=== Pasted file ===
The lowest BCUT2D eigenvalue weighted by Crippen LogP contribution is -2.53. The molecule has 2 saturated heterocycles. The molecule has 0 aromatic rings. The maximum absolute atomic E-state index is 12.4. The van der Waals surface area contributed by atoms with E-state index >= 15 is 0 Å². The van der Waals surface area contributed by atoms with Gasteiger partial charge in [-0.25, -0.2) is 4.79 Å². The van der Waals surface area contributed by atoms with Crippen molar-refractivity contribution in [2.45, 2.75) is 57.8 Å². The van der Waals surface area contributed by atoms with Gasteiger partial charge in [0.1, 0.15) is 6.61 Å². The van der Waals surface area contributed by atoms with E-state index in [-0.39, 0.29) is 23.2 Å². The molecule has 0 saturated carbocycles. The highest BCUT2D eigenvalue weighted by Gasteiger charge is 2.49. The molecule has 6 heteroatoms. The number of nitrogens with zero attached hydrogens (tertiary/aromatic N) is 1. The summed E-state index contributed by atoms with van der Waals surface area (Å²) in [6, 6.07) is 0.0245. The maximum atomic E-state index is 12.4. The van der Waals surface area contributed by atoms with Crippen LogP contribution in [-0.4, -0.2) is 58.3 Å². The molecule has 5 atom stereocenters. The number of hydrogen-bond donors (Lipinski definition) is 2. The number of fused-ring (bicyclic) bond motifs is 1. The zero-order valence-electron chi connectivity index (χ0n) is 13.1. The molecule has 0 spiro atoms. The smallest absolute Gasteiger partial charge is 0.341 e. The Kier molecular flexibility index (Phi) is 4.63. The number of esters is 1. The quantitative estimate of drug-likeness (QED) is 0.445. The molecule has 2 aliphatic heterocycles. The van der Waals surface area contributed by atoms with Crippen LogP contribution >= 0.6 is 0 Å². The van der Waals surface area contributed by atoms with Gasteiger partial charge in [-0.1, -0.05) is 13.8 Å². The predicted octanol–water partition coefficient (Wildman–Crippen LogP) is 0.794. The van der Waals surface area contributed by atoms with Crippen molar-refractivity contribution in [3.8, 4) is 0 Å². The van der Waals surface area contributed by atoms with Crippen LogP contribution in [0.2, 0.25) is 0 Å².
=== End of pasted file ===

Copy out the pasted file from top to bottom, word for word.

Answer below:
The lowest BCUT2D eigenvalue weighted by Crippen LogP contribution is -2.53. The molecule has 2 saturated heterocycles. The molecule has 0 aromatic rings. The maximum absolute atomic E-state index is 12.4. The van der Waals surface area contributed by atoms with E-state index >= 15 is 0 Å². The van der Waals surface area contributed by atoms with Gasteiger partial charge in [-0.25, -0.2) is 4.79 Å². The van der Waals surface area contributed by atoms with Crippen molar-refractivity contribution in [2.45, 2.75) is 57.8 Å². The van der Waals surface area contributed by atoms with Gasteiger partial charge in [0.1, 0.15) is 6.61 Å². The van der Waals surface area contributed by atoms with E-state index in [-0.39, 0.29) is 23.2 Å². The molecule has 0 saturated carbocycles. The highest BCUT2D eigenvalue weighted by Gasteiger charge is 2.49. The molecule has 6 heteroatoms. The number of nitrogens with zero attached hydrogens (tertiary/aromatic N) is 1. The summed E-state index contributed by atoms with van der Waals surface area (Å²) in [6, 6.07) is 0.0245. The maximum atomic E-state index is 12.4. The van der Waals surface area contributed by atoms with Crippen LogP contribution in [-0.4, -0.2) is 58.3 Å². The molecule has 5 atom stereocenters. The number of hydrogen-bond donors (Lipinski definition) is 2. The number of fused-ring (bicyclic) bond motifs is 1. The zero-order valence-electron chi connectivity index (χ0n) is 13.1. The molecule has 0 spiro atoms. The smallest absolute Gasteiger partial charge is 0.341 e. The Kier molecular flexibility index (Phi) is 4.63. The number of esters is 1. The quantitative estimate of drug-likeness (QED) is 0.445. The molecule has 2 aliphatic heterocycles. The van der Waals surface area contributed by atoms with Crippen LogP contribution >= 0.6 is 0 Å². The van der Waals surface area contributed by atoms with Gasteiger partial charge in [-0.1, -0.05) is 13.8 Å². The predicted octanol–water partition coefficient (Wildman–Crippen LogP) is 0.794. The van der Waals surface area contributed by atoms with Crippen molar-refractivity contribution in [3.8, 4) is 0 Å². The van der Waals surface area contributed by atoms with Crippen LogP contribution in [0.2, 0.25) is 0 Å².